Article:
A+ A− B
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Just Show me the formula:

Show Formula
The Permutations of N items is N!

What is a permutation in Math?

A Permutation is an ordered group of items.

How many permutations are there for 2 letters ?

In other words, how many different ways can you arrange the two letters like AB? Remember: order matters
As an example, consider the permutations of the letters A and B. Just think about how many different ways you can arrange A and B. The key to a permutation is that order matters!!!!
  • AB
  • BA
As you can see, the only difference between our two permutations is the order. In our first one "AB," A is first and B is last. In the second one, "BA," all that we did was switch the order so that B goes first and A last.

What about 3 letters?

If we add the letter C to our items. We now have a permutation of 3 items: the letters A, B and C.
As the tree diagram below illustrates, there are a total of 6 ways to arrange the letters A, B and C.
Diagram of Multplication Counting Principle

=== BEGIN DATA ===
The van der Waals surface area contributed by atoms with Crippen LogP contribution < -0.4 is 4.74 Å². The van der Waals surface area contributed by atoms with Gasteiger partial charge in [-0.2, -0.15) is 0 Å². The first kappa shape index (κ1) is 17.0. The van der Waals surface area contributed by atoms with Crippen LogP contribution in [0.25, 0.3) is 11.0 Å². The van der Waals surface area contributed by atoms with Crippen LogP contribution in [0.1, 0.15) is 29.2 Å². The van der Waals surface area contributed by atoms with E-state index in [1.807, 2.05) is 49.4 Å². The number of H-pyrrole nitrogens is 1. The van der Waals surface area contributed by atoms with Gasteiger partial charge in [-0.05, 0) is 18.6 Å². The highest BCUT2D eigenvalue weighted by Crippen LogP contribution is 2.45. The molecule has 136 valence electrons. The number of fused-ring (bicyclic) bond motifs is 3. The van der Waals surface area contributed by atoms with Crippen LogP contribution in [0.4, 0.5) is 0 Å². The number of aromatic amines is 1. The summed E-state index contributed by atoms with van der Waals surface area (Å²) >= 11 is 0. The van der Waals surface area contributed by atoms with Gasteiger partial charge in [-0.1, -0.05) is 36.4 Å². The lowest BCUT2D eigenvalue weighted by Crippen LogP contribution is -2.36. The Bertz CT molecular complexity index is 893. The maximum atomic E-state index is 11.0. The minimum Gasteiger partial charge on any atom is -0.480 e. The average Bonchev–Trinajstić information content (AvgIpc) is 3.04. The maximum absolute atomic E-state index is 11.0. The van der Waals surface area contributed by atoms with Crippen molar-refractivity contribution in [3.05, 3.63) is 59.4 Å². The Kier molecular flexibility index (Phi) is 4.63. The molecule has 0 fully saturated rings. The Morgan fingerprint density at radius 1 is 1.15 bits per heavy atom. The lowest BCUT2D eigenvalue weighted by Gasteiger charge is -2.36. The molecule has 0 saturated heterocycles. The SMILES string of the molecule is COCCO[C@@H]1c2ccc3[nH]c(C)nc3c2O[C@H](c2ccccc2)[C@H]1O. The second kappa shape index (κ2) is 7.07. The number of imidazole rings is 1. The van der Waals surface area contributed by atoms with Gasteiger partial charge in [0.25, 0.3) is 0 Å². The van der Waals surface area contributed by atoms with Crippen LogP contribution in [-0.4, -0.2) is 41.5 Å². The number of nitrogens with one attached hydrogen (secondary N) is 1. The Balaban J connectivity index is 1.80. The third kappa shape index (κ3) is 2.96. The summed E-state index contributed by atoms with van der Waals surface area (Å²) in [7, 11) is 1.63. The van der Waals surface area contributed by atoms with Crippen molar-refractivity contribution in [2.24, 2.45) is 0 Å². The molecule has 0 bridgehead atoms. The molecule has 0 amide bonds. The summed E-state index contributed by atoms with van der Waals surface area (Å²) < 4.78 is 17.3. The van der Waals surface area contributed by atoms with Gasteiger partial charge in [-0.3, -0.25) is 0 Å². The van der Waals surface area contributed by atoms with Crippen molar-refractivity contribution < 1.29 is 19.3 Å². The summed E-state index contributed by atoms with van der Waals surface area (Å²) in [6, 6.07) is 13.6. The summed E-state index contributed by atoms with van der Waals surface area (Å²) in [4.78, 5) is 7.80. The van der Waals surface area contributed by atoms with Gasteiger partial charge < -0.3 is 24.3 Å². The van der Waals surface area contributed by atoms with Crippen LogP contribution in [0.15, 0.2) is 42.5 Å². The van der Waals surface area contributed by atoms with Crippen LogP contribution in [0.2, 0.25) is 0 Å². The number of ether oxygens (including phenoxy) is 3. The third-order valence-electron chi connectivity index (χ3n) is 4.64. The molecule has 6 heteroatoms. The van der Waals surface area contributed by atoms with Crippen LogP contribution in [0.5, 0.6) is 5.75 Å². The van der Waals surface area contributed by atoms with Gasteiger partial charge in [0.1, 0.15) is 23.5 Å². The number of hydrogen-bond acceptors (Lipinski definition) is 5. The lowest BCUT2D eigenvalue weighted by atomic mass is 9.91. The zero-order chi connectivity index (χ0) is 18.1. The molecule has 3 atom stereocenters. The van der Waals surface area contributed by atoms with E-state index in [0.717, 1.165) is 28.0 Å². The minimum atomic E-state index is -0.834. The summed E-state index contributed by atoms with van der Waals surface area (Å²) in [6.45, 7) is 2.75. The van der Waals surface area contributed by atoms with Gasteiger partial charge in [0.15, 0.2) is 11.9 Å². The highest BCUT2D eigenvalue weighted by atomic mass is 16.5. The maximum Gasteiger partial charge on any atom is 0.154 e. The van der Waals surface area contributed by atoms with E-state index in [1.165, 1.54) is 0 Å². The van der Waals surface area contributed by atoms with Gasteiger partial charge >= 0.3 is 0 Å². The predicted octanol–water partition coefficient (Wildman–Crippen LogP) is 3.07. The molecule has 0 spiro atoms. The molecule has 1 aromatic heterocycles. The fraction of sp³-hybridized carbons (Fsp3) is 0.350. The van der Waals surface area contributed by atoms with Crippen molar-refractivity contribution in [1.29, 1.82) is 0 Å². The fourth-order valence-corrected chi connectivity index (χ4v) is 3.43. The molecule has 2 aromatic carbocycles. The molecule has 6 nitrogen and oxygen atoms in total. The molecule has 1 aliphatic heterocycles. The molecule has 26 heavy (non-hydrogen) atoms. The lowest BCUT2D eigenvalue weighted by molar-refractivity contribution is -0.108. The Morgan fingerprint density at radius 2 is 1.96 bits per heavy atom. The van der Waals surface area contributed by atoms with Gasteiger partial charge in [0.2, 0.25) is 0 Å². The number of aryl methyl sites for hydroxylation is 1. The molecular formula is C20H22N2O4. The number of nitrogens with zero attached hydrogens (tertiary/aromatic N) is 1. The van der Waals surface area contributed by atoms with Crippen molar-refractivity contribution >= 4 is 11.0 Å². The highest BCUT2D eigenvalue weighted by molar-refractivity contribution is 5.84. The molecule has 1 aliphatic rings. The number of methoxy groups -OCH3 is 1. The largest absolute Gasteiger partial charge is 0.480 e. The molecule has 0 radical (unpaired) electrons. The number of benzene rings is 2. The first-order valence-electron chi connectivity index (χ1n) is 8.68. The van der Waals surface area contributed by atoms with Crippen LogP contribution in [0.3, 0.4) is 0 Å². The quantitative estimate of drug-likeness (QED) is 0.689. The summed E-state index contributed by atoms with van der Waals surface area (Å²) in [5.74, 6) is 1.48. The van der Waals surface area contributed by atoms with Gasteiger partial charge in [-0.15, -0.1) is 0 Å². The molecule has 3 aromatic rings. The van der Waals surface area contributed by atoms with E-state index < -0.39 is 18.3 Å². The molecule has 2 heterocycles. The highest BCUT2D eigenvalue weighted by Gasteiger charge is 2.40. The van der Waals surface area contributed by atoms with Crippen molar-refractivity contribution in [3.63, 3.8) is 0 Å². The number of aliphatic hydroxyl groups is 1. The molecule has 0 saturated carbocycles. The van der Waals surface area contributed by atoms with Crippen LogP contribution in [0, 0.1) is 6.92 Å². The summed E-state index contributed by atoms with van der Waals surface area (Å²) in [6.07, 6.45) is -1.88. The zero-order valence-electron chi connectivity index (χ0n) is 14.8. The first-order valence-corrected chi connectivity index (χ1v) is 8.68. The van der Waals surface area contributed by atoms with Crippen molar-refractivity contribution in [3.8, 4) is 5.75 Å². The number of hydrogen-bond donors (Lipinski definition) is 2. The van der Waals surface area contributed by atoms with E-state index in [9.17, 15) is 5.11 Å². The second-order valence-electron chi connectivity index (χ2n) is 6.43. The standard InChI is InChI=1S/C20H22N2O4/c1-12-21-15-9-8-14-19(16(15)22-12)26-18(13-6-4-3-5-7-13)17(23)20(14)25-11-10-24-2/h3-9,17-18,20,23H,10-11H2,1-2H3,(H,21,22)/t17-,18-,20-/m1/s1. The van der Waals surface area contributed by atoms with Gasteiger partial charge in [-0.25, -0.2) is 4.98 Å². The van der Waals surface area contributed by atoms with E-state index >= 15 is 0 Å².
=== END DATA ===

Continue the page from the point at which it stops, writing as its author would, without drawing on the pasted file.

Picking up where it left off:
All possible arrangements of the three letters are :1) ABC 2) ACB 3) BCA 4) BAC  5) CAB  6) CBA

What about 4 letters?

We are going to order the letters A, B, C and D.
If we go by the formula, the total number of ways to organize four items, which in this case are the letters A, B, C and D, should be equal to 4!. 4! = 4 ×3×2×1 = 24

Locker Permutation Generator

Applied Example: A school bought a special kind of lock for all student lockers. Every student had to create his or her own pass code made up of 4 different numbers from 0-9.

This is an example of a common kind of problem involving ordering numbers. Notice how the order matters. If you  made up a pass code of "3-5-9-0" but tried to use the same numbers in a different order like "5-3-9-0" you would not be able to get into your locker! Try the pass code generator below to see that no matter what numbers are used for the first, second, third and fourth digits, there are always the same number of available numbers for the following digit.

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Next: Permutations
with repeated items